The war in Iraq was justified – not because Saddam had weapons of mass destruction in 2003 – but because he had them in the past and used them. He tried to build a nuclear reactor, Osirak, with military potential, thankfully destroyed by Israel in 1981; and he used poison gas against both his own Kurdish population and Iran. He attacked four countries – Iran, Kuwait, Saudi Arabia, and Israel – and for more than a decade flouted a dozen UN Security Council resolutions. He was a proven danger to his neighbors, and his nonconventional ambitions would have further destabilized the region. Anyone who holds that an aggressive dictator like Saddam should not have been taken out by the international community would also have to argue that toppling Hitler in 1938, had such an opportunity presented itself, would have been wrong.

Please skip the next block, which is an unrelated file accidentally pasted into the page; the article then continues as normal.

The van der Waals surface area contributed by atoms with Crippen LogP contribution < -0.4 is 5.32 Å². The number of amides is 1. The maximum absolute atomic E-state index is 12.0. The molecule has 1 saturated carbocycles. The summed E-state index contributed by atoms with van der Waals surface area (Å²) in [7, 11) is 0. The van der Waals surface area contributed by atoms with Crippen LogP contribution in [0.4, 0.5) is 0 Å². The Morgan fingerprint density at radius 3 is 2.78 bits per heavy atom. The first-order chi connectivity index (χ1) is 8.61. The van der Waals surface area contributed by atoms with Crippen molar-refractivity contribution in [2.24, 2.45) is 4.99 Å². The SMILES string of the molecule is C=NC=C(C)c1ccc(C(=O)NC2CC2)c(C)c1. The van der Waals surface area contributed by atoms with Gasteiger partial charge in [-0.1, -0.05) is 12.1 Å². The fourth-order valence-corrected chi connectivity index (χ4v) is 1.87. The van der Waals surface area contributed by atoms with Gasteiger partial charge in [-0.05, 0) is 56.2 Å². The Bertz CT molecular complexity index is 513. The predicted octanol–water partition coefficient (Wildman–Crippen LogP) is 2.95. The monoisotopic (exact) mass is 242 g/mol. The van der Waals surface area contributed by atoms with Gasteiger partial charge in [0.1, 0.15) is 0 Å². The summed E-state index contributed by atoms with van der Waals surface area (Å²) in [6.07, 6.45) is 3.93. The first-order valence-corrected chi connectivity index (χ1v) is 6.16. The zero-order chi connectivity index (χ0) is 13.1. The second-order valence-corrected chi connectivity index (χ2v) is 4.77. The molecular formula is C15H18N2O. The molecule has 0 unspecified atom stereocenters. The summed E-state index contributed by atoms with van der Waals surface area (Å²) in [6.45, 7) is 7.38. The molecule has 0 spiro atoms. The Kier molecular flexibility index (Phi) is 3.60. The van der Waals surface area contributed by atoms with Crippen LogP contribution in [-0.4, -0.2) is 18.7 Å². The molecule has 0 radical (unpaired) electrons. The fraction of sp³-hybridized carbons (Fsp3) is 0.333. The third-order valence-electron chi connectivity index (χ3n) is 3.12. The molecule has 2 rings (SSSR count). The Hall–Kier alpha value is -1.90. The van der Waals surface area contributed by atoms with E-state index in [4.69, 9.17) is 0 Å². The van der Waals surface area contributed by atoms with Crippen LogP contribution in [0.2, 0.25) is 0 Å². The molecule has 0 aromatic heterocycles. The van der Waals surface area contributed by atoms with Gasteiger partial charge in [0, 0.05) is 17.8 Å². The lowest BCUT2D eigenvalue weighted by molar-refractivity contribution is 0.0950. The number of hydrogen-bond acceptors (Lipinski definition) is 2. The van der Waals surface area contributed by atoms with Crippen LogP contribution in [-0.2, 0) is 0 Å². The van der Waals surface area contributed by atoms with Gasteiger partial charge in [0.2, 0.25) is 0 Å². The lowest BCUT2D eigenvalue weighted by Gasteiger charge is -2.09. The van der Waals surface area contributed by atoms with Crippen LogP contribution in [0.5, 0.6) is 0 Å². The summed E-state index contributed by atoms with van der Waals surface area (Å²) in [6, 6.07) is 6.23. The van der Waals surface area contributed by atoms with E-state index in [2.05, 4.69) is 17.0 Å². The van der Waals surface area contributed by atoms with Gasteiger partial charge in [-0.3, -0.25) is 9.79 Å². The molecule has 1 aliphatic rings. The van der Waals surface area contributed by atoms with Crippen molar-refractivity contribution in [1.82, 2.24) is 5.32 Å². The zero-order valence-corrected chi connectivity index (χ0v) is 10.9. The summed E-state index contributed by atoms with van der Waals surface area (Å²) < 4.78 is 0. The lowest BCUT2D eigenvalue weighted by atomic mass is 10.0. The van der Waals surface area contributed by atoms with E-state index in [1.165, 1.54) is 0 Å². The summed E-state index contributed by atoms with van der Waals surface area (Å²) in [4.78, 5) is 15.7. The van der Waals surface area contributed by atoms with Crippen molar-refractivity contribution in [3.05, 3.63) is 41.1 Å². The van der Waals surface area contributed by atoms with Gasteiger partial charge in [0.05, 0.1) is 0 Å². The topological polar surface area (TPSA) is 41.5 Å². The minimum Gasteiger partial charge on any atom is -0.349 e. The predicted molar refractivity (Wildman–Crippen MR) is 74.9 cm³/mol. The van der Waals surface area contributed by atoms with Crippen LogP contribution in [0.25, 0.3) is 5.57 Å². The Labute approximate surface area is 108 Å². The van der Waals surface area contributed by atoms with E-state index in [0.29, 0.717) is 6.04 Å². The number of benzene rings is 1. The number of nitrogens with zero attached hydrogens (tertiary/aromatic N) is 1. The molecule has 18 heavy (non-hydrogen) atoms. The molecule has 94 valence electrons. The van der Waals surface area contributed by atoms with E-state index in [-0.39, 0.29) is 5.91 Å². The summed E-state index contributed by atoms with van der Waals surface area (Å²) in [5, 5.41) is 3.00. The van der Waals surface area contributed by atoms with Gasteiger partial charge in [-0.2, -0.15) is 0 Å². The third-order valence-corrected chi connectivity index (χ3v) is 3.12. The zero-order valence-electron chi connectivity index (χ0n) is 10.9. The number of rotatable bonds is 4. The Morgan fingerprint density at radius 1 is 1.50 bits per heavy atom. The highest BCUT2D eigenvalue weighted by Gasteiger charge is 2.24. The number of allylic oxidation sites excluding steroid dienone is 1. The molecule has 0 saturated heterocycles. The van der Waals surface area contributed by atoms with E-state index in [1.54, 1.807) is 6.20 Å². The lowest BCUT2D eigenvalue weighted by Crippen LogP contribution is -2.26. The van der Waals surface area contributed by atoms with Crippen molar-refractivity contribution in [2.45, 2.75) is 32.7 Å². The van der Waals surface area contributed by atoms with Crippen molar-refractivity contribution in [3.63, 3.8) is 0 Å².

Yet led by a naive, almost Wilsonian ideology about the immediate and universal applicability of democracy, the U.S. got itself into hot water by maintaining that absent Saddam, democracy in Iraq would flower overnight. With democracy identified with a foreign occupying power, to imagine a quick transition in Iraq was utopian. Add to this the internal ethnic and religious fissures in Iraq, which make the very formation of a non-repressive nation-state extremely difficult. Then recall that democracy has no legitimate anchoring in any Arab society, hence no role model. Whoever becomes the next American president will be unsuccessful in creating a democracy in Iraq. Yet none of this should detract from the justification of the war. The writer, Shlomo Avineri, a former director-general of Israel’s Ministry of Foreign Affairs, is professor of political science at the Hebrew University of Jerusalem.